You can see my progress with the Imaginario website by inspecting the commits in its repository; you'll see how easy it was to set it up, and hopefully following my steps you'll save some time should you decide to create your own site with Nikola.

Overall, I'd rate Jekyll and Nikola on the same level: Jekyll wins for the wider community and amount of available plugins, while Nikola wins for the better command line interactions, and the fact that it's in Python gives me better confidence should I ever need to modify it deeply (though, admittedly, the latter is just a personal preference - Ruby developers will say the opposite).

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20 Jan 2019 11:44am GMT

## 11 Dec 2018

### Planet Maemo

#### A Pathetic Human Being

A Venetian gondoliere thought it a good idea to decorate his gondola with fascist symbols, yet he can't handle that others think it not a good "joke"

The post A Pathetic Human Being appeared first on René Seindal.

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11 Dec 2018 3:40pm GMT

## 06 Dec 2018

### Planet Maemo

#### Venice Kayak

Kayaking in Venice is a unique experience. Venice Kayak offers guided kayak tours in the city of Venice and in the lagoon.

The post Venice Kayak appeared first on René Seindal.

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06 Dec 2018 4:34pm GMT

#### Venice Street Photography

I have put up a separate site with my street photography from Venice

The post Venice Street Photography appeared first on René Seindal.

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06 Dec 2018 4:29pm GMT

#### Photo walks in Venice

The locals know Venice

The post Photo walks in Venice appeared first on René Seindal.

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06 Dec 2018 4:18pm GMT

## 19 Nov 2018

### Planet Maemo

#### Brexit from a distance

Brexit doesn't influence me directly, but being Danish living in Italy means my existence relies on freedom of movement. Brexit attacks that freedom.

The post Brexit from a distance appeared first on René Seindal.

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19 Nov 2018 6:54pm GMT

## 08 Nov 2018

### Planet Maemo

#### From Blender to OpenCV Camera and back

In case you want to employ Blender for Computer Vision like e.g. for generating synthetic data, you will need to map the parameters of a calibrated camera to Blender as well as mapping the blender camera parameters to the ones of a calibrated camera.

Calibrated cameras typically base around the pinhole camera model which at its core is the camera matrix and the image size in pixels:

K = \begin{bmatrix}f_x & 0 & c_x \\ 0 & f_y& c_y \\ 0 & 0 & 1 \end{bmatrix}, (w, h)

But if we look at the Blender Camera, we find lots non-standard and duplicate parameters with random or without any units, like

• unitless shift_x
• duplicate angle, angle_x, angle_y, lens

Doing some research on their meaning and fixing various bugs in the proposed conversion formula, I could however come up with the following python code to do the conversion from blender to OpenCV


# get the relevant data
cam = bpy.data.objects["cameraName"].data
scene = bpy.context.scene
# assume image is not scaled
assert scene.render.resolution_percentage == 100
# assume angles describe the horizontal field of view
assert cam.sensor_fit != 'VERTICAL'

f_in_mm = cam.lens
sensor_width_in_mm = cam.sensor_width

w = scene.render.resolution_x
h = scene.render.resolution_y

pixel_aspect = scene.render.pixel_aspect_y / scene.render.pixel_aspect_x

f_x = f_in_mm / sensor_width_in_mm * w
f_y = f_x * pixel_aspect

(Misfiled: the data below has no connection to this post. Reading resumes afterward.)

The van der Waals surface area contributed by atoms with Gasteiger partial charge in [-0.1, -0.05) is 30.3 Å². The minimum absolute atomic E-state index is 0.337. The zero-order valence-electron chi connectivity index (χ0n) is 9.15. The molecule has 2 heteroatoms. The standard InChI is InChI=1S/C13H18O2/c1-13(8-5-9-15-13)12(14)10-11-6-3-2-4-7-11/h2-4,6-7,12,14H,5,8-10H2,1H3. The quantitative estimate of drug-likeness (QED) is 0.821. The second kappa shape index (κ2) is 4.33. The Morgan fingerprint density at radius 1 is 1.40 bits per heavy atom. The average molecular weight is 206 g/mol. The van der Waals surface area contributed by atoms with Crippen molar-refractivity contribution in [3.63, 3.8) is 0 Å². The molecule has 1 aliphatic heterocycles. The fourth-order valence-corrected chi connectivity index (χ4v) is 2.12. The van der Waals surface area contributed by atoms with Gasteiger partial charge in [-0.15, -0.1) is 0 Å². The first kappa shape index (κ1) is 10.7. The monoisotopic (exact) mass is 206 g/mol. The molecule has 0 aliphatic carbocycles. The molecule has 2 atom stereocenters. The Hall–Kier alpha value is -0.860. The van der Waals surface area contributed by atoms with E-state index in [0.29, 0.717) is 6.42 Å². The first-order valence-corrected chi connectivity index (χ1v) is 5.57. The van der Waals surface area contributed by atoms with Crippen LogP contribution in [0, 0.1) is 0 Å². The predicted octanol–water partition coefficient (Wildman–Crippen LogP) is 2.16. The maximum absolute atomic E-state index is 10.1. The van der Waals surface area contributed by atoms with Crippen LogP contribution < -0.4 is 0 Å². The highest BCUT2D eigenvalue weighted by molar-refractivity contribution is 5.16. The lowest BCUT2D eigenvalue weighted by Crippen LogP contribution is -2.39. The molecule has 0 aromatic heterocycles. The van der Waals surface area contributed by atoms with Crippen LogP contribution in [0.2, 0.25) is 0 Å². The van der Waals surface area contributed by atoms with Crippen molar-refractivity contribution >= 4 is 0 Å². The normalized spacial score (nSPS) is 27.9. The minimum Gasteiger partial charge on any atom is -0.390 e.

# yes, shift_x is inverted. WTF blender?
c_x = w * (0.5 - cam.shift_x)
c_y = h * (0.5 + cam.shift_y)

K = [[f_x, 0, c_x],
[0, f_y, c_y],
[0,   0,   1]]



So to summarize the above code

• Note that f_x/ f_y encodes the pixel aspect ratio and not the image aspect ratio w/ h.
• Blender enforces identical sensor and image aspect ratio. Therefore we do not have to consider it explicitly. Non square pixels are instead handled via pixel_aspect_x/ pixel_aspect_y.
• We left out the skew factor s (non rectangular pixels) because neither OpenCV nor Blender support it.
• Blender allows us to scale the output, resulting in a different resolution, but this can be easily handled post-projection. So we explicitly do not handle that.
• Blender has the peculiarity of converting the focal length to either horizontal or vertical field of view (sensor_fit). Going the vertical branch is left as an exercise to the reader.

The reverse transform can now be derived trivially as


cam.shift_x = -(c_x / w - 0.5)
cam.shift_y = c_y / h - 0.5

cam.lens = f_x / w * sensor_width_in_mm

pixel_aspect = f_y / f_x
scene.render.pixel_aspect_x = 1.0
scene.render.pixel_aspect_y = pixel_aspect



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08 Nov 2018 5:12pm GMT

## 19 Oct 2018

### Planet Maemo

#### Ubports at the Linux Piter conference

I'm happy (and thankful) for having been invited to speak at the Linux Piter conference in Saint Petersburg on November 2nd. I'll be talking about the Ubports project, which is the community-driven continuation of the Ubuntu Touch effort, driven by Canonical until April 7th, when the project was cancelled.

Demo of Ubuntu convergence in action

The conference talks will be in English and Russian, with simultaneous translation on the other language. The videos will appear a couple of weeks after the conference on the organization's YouTube channel, but in any case I will write a post here - unless, of course, something goes terribly wrong and I feel ashamed of my performance ;-). In order to minimize this risk, I won't be giving a live demo (at least, not before I finish talking on my slides), but I'll take a couple of Ubports devices with me and people are very welcome to come to me and check them out.

As far as I've understood, most of the audience will not be very familiar with Linux-based mobile devices, but I guess that could play into an advantage for me: no difficult questions, yay! ;-)
And I really hope that some member of the audience gets interested in the project and decides to become part of it. We'll see. :-)